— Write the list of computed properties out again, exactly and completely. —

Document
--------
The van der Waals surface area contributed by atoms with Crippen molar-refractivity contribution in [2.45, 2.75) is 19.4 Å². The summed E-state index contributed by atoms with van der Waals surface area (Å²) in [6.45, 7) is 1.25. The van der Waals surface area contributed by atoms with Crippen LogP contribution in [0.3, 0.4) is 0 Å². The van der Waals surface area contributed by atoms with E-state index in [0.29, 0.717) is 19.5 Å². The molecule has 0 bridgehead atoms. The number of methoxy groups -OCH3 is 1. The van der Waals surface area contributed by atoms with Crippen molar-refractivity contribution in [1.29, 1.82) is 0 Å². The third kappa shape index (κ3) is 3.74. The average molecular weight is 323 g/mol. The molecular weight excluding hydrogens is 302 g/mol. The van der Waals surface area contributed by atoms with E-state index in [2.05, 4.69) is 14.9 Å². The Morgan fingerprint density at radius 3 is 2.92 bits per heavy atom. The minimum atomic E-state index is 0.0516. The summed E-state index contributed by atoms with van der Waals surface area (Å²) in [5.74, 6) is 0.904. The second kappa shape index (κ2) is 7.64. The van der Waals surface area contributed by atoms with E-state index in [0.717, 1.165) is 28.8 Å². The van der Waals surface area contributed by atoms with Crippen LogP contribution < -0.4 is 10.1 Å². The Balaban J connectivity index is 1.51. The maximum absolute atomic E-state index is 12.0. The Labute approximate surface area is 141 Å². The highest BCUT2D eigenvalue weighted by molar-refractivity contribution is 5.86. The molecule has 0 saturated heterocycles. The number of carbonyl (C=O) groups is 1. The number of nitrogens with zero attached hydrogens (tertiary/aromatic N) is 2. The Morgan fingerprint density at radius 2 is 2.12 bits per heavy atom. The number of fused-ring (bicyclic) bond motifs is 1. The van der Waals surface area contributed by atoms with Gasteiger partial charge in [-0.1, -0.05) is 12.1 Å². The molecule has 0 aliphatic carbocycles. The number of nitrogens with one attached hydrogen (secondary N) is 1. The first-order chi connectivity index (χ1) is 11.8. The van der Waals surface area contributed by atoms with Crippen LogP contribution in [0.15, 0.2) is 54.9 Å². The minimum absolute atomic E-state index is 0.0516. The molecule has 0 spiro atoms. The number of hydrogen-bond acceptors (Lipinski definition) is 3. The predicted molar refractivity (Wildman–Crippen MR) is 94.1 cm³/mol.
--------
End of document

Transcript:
The van der Waals surface area contributed by atoms with Crippen molar-refractivity contribution in [2.45, 2.75) is 19.4 Å². The summed E-state index contributed by atoms with van der Waals surface area (Å²) in [6.45, 7) is 1.25. The van der Waals surface area contributed by atoms with Crippen LogP contribution in [0.3, 0.4) is 0 Å². The van der Waals surface area contributed by atoms with E-state index in [0.29, 0.717) is 19.5 Å². The molecule has 0 bridgehead atoms. The number of methoxy groups -OCH3 is 1. The van der Waals surface area contributed by atoms with Crippen molar-refractivity contribution in [1.29, 1.82) is 0 Å². The third kappa shape index (κ3) is 3.74. The average molecular weight is 323 g/mol. The molecular weight excluding hydrogens is 302 g/mol. The van der Waals surface area contributed by atoms with E-state index in [2.05, 4.69) is 14.9 Å². The Morgan fingerprint density at radius 3 is 2.92 bits per heavy atom. The minimum atomic E-state index is 0.0516. The summed E-state index contributed by atoms with van der Waals surface area (Å²) in [5.74, 6) is 0.904. The second kappa shape index (κ2) is 7.64. The van der Waals surface area contributed by atoms with E-state index in [0.717, 1.165) is 28.8 Å². The van der Waals surface area contributed by atoms with Crippen LogP contribution < -0.4 is 10.1 Å². The Balaban J connectivity index is 1.51. The maximum absolute atomic E-state index is 12.0. The Labute approximate surface area is 141 Å². The highest BCUT2D eigenvalue weighted by molar-refractivity contribution is 5.86. The molecule has 0 saturated heterocycles. The number of carbonyl (C=O) groups is 1. The number of nitrogens with zero attached hydrogens (tertiary/aromatic N) is 2. The Morgan fingerprint density at radius 2 is 2.12 bits per heavy atom. The number of fused-ring (bicyclic) bond motifs is 1. The van der Waals surface area contributed by atoms with Gasteiger partial charge in [-0.1, -0.05) is 12.1 Å². The molecule has 0 aliphatic carbocycles. The number of nitrogens with one attached hydrogen (secondary N) is 1. The first-order chi connectivity index (χ1) is 11.8. The van der Waals surface area contributed by atoms with Crippen LogP contribution in [0.15, 0.2) is 54.9 Å². The minimum absolute atomic E-state index is 0.0516. The molecule has 0 spiro atoms. The number of hydrogen-bond acceptors (Lipinski definition) is 3. The predicted molar refractivity (Wildman–Crippen MR) is 94.1 cm³/mol.